EU price caps on Russian crude, China’s zero-Covid policy and OPEC production plans are weighing on the market.
Brent crude was down $2.35, or 2.8%, to $81.36 per barrel as of 07:30 GMT. Earlier in the day, the global benchmark had reached $81.16, its lowest level since January 11. The US crude benchmark, West Texas Intermediate (WTI), had slumped by $2.23, or 2.9%, to $74.05 per barrel, its weakest mark since January 6. It briefly dropped to $73.82 intraday, its lowest since December of last year.
Both benchmarks have posted three weekly declines in a row, with Brent slumping 4.6% last week, while WTI dropped 4.7%.
“Bearish sentiment is growing in the oil market with mounting concerns over demand in China and a lack of clear signs from oil producers to further cut output,” Tetsu Emori, CEO of Emori Fund Management, told Reuters.
Beijing’s strict Covid-19 policy is limiting the country’s factory activity, which is lowering demand from the world’s biggest oil importer.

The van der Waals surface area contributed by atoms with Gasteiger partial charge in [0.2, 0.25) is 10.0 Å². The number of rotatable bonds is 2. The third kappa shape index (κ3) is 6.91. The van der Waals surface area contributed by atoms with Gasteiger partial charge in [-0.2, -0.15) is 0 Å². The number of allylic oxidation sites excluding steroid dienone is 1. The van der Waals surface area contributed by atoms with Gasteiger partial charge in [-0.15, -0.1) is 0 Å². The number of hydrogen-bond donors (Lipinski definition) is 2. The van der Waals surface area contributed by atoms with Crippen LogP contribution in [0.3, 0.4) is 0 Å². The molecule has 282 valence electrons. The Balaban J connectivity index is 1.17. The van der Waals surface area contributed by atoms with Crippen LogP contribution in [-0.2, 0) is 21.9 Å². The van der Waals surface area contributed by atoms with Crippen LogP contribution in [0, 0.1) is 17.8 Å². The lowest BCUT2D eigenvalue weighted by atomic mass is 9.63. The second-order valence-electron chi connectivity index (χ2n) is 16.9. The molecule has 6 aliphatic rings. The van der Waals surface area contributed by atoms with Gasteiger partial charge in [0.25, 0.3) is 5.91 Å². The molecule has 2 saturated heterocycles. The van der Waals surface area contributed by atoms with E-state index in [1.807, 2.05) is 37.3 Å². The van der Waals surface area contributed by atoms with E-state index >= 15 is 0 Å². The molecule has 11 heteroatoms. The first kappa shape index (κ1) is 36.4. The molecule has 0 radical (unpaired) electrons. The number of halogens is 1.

OPEC and allies, known as OPEC+, have agreed to reduce their production target by two million barrels per day in 2023. It is still unclear whether the group will opt for more cuts when they meet next on December 4.
The market is also uneasy over the proposed EU price cap on Russian seaborne oil, expected to come into force next week. Starting December 5, tankers that fly the flag of any EU member state will no longer be permitted to carry crude originating in Russia, unless it was sold to the buyer at or under an agreed price cap.
The measure has been discussed by the EU and the Group of Seven (G7) representatives over the past several weeks. So far, however, they have failed to agree on the final cap level, which some propose setting between $65 and $70 a barrel, while others want it much lower.
Moscow has repeatedly warned that it will not sell oil to countries that support the price cap mechanism.
This article was originally published by RT.